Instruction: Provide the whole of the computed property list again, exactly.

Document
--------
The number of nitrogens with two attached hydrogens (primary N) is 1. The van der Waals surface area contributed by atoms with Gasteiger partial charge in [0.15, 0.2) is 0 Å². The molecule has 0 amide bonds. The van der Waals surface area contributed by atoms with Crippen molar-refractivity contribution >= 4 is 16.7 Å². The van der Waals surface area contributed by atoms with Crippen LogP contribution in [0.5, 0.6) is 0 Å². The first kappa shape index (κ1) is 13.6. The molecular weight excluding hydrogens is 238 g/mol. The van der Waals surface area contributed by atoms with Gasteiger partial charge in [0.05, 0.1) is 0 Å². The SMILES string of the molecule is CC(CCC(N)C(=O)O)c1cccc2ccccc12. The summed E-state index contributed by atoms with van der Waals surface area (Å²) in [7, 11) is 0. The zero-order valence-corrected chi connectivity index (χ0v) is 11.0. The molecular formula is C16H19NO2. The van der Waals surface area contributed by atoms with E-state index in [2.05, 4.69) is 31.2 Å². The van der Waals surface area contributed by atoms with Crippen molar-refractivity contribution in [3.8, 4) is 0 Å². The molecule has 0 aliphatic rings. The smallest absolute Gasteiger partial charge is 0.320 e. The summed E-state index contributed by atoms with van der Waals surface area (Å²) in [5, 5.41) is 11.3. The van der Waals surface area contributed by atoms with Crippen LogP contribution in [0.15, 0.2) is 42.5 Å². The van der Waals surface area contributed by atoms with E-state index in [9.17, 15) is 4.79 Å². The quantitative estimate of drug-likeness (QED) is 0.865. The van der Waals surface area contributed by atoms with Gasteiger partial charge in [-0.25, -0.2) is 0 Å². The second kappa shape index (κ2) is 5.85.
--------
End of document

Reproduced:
The number of nitrogens with two attached hydrogens (primary N) is 1. The van der Waals surface area contributed by atoms with Gasteiger partial charge in [0.15, 0.2) is 0 Å². The molecule has 0 amide bonds. The van der Waals surface area contributed by atoms with Crippen molar-refractivity contribution >= 4 is 16.7 Å². The van der Waals surface area contributed by atoms with Crippen LogP contribution in [0.5, 0.6) is 0 Å². The first kappa shape index (κ1) is 13.6. The molecular weight excluding hydrogens is 238 g/mol. The van der Waals surface area contributed by atoms with Gasteiger partial charge in [0.05, 0.1) is 0 Å². The SMILES string of the molecule is CC(CCC(N)C(=O)O)c1cccc2ccccc12. The summed E-state index contributed by atoms with van der Waals surface area (Å²) in [7, 11) is 0. The zero-order valence-corrected chi connectivity index (χ0v) is 11.0. The molecular formula is C16H19NO2. The van der Waals surface area contributed by atoms with E-state index in [2.05, 4.69) is 31.2 Å². The van der Waals surface area contributed by atoms with Crippen molar-refractivity contribution in [3.8, 4) is 0 Å². The molecule has 0 aliphatic rings. The smallest absolute Gasteiger partial charge is 0.320 e. The summed E-state index contributed by atoms with van der Waals surface area (Å²) in [5, 5.41) is 11.3. The van der Waals surface area contributed by atoms with Crippen LogP contribution in [0.15, 0.2) is 42.5 Å². The van der Waals surface area contributed by atoms with E-state index in [9.17, 15) is 4.79 Å². The quantitative estimate of drug-likeness (QED) is 0.865. The van der Waals surface area contributed by atoms with Gasteiger partial charge in [-0.25, -0.2) is 0 Å². The second kappa shape index (κ2) is 5.85.